Friday, September 14, 2012

Defining the Role of a School Board Director



Someone asked me the other day how I would define the role of a school board director.  It was a good question and after our initial discussion, I pondered it some more and decided to share my thoughts here.  

As I see it, the school board is elected from members of the general public in the district as representatives of the public.  Some districts have the district sectioned up and elect a board member from each section and often, one "at large" member.  That means that each section is represented, in theory, by someone who cares a lot about those neighborhoods and schools.  Everett just has general Directors from any part of the district.  The only requirement is pretty much that you live IN the district.  

Once a school board member is elected, I believe their number one obligation is to the public who sent them there with their vote.  In my mind, they should be in constant contact with the public.  If there is an important issue, they should reach out to the voters for feedback. Their own votes should be cast only after taking the pulse of the taxpayers, not based on some assumption or personal political agenda.  

It's so easy today to do this.  Decades ago, reaching out to the public meant phone calls, letters, paper surveys, expensive postage, time, etc.  Today, the district can reach out to every parent with an email address.  Yes, I know, there are more taxpayers than just parents in the district.  But, I am sure that for the purposes of the school board, a list could be set up of non-parent taxpayers who want to be informed about what the school district is doing with their money.  After all, 46% of all home-owner's property taxes go to fund schools in this state.  I have several neighbors without children in the schools, but I believe they should have say in the matter, too, since their dollars are there.  

But with social media and other tech advances, reaching out to the public is as easy as a few clicks of the mouse.  It took them a long time to start videoing the school board meetings.  Director Olson had requested it for over a year.  I believe they started mostly because SHE was videoing them from her own seat.  Suddenly, a camera quietly started appearing in the back corner of the room (of course no credit was given to her for the suggestion).  However, suggestions they involve high school students in web-casting them live was ignored.  

I am puzzled as to why our current School Board doesn't maintain a Facebook page.  Actually, I'm not THAT puzzled, because they seem to not want anything to do with social media.  One current Director called our group on Facebook, "Social Media Chatter" with a disdainful tone. I don't expect them to all take to Twitter, but come on - how hard is it to set up a Facebook page and allow people to hit "LIKE" to get updates?  They must believe their web page is user friendly and interactive.  It's not. Meeting reminders and links to agendas, minutes and videos showing up in Facebook feeds is a lot more user friendly and interactive.  The public doesn't know where to find this stuff so, if you truly want the public involved, you'll make it easy for them.  

Are they afraid of knowing what the public thinks?  I think so.  Director Jessica Olson has her own Facebook page and she has faced some uncalled-for attacks there.  But, for the most part, she is just sharing information and listening to the public - which should be the desire of the other 4 members of the board.  They represent the public, yet, at the same time, seem to not want to hear what the public thinks.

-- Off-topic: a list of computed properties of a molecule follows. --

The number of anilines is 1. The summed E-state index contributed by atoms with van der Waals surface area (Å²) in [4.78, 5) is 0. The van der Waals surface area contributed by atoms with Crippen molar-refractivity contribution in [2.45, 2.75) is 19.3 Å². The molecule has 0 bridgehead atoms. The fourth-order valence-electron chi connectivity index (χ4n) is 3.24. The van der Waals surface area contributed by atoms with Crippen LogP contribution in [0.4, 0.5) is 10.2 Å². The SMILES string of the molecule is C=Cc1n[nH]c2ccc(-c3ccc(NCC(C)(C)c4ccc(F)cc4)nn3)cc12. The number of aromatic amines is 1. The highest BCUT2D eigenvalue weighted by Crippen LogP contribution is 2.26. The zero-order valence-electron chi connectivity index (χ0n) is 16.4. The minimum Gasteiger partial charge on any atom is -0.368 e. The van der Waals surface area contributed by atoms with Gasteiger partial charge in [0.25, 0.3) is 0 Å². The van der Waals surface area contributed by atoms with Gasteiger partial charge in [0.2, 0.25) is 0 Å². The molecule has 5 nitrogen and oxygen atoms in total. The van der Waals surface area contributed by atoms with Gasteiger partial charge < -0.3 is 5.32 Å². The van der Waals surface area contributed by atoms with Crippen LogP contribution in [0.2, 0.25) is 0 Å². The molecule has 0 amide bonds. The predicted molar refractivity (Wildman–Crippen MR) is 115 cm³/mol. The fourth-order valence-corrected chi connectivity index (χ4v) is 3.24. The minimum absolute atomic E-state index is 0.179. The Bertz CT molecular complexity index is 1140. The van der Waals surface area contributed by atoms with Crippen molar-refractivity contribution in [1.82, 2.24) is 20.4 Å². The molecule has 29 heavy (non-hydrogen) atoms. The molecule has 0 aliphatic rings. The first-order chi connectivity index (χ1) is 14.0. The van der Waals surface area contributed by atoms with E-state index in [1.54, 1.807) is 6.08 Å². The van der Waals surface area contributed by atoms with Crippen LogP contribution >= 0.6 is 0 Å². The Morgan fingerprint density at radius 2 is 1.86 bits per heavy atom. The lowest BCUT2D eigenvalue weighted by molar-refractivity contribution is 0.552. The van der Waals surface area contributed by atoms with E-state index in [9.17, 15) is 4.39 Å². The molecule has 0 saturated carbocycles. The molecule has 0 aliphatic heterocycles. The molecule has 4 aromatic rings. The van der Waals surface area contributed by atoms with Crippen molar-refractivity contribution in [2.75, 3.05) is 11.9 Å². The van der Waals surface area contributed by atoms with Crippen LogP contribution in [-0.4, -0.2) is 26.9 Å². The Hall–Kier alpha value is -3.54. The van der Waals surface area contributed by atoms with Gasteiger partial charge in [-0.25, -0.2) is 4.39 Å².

The Everett School Board Project has our own Facebook page and with almost 200 parents and taxpayers over there, we often have good discussions about our schools.  I know the Everett School District (and the media) are paying attention, but none of them, except Director Olson, has chosen to participate in our discussion.  They most likely sit around mad because we are often critical.  But, if we feel like they aren't listening to us, what else are we supposed to do?  We feel like we have no voice in the people we elected to BE our voice and we all understand how easy it would be for them to connect with us.  Choosing not to sends a clear message.  

We must remember that these 5 people are all equally elected to represent the interests of the public with regards to the schools and to oversee the schools on behalf of the public.  They should be talking to the public and they should be asking the hard questions the public wants them to ask.  I am often dismayed to sit in a school board meeting and listen to a presentation about MSP scores or new programs, etc. and at the end of the presentation, when the directors are given the opportunity to ask questions, most of them sit silently as if there was nothing to ask. REALLY? There's nothing in that presentation that you'd like clarification on?  You don't feel the desire or need to question how things are REALLY going, how the money is being spent or whether or not a new program was effective?  That is shocking to me.  

Think like the public and be aware of what the public thinks. Then communicate with the public - all simple "Marketing 101" concepts for entities that would like to serve their "customers" well.  These are things we should all expect from the five directors of the Everett School Board but don't feel like we are getting.  I hope that in the next election of 2 school board members in 2013, that the public chooses people who feel a sense of obligation to the public and not to the Union, the superintendent or the other board members.